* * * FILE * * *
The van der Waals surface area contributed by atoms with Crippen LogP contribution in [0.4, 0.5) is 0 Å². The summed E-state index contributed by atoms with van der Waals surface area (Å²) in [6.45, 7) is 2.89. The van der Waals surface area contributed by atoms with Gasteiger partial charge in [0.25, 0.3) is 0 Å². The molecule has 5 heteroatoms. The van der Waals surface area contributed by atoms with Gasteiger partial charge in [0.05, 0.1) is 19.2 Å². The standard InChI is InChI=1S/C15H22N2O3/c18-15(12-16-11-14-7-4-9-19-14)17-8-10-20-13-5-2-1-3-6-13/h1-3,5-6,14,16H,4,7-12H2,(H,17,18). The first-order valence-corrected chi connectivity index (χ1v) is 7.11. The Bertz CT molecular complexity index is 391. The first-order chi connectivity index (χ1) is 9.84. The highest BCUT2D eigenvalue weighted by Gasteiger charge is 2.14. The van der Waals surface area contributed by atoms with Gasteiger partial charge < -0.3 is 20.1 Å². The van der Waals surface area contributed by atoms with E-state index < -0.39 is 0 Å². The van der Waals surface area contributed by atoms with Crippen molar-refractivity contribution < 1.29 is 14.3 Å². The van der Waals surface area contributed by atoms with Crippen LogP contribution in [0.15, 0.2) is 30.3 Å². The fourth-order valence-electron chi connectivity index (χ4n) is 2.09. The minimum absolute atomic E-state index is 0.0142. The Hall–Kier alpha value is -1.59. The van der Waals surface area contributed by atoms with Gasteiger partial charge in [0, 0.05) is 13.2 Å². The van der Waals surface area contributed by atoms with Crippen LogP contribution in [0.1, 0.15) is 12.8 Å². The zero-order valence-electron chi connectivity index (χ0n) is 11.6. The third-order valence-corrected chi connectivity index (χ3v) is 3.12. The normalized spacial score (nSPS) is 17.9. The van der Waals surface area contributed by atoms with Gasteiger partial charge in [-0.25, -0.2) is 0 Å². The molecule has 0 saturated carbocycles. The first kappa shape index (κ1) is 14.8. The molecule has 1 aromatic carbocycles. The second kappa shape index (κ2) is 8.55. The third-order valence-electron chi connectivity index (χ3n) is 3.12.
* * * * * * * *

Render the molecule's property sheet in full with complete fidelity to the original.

The van der Waals surface area contributed by atoms with Crippen LogP contribution in [0.4, 0.5) is 0 Å². The summed E-state index contributed by atoms with van der Waals surface area (Å²) in [6.45, 7) is 2.89. The van der Waals surface area contributed by atoms with Gasteiger partial charge in [0.25, 0.3) is 0 Å². The molecule has 5 heteroatoms. The van der Waals surface area contributed by atoms with Gasteiger partial charge in [0.05, 0.1) is 19.2 Å². The standard InChI is InChI=1S/C15H22N2O3/c18-15(12-16-11-14-7-4-9-19-14)17-8-10-20-13-5-2-1-3-6-13/h1-3,5-6,14,16H,4,7-12H2,(H,17,18). The first-order valence-corrected chi connectivity index (χ1v) is 7.11. The Bertz CT molecular complexity index is 391. The first-order chi connectivity index (χ1) is 9.84. The highest BCUT2D eigenvalue weighted by Gasteiger charge is 2.14. The van der Waals surface area contributed by atoms with Gasteiger partial charge < -0.3 is 20.1 Å². The van der Waals surface area contributed by atoms with E-state index < -0.39 is 0 Å². The van der Waals surface area contributed by atoms with Crippen molar-refractivity contribution < 1.29 is 14.3 Å². The van der Waals surface area contributed by atoms with Crippen LogP contribution in [0.15, 0.2) is 30.3 Å². The fourth-order valence-electron chi connectivity index (χ4n) is 2.09. The minimum absolute atomic E-state index is 0.0142. The Hall–Kier alpha value is -1.59. The van der Waals surface area contributed by atoms with Gasteiger partial charge in [0, 0.05) is 13.2 Å². The van der Waals surface area contributed by atoms with Crippen LogP contribution in [0.1, 0.15) is 12.8 Å². The zero-order valence-electron chi connectivity index (χ0n) is 11.6. The third-order valence-corrected chi connectivity index (χ3v) is 3.12. The normalized spacial score (nSPS) is 17.9. The van der Waals surface area contributed by atoms with Gasteiger partial charge in [-0.25, -0.2) is 0 Å². The molecule has 0 saturated carbocycles. The first kappa shape index (κ1) is 14.8. The molecule has 1 aromatic carbocycles. The second kappa shape index (κ2) is 8.55. The third-order valence-electron chi connectivity index (χ3n) is 3.12.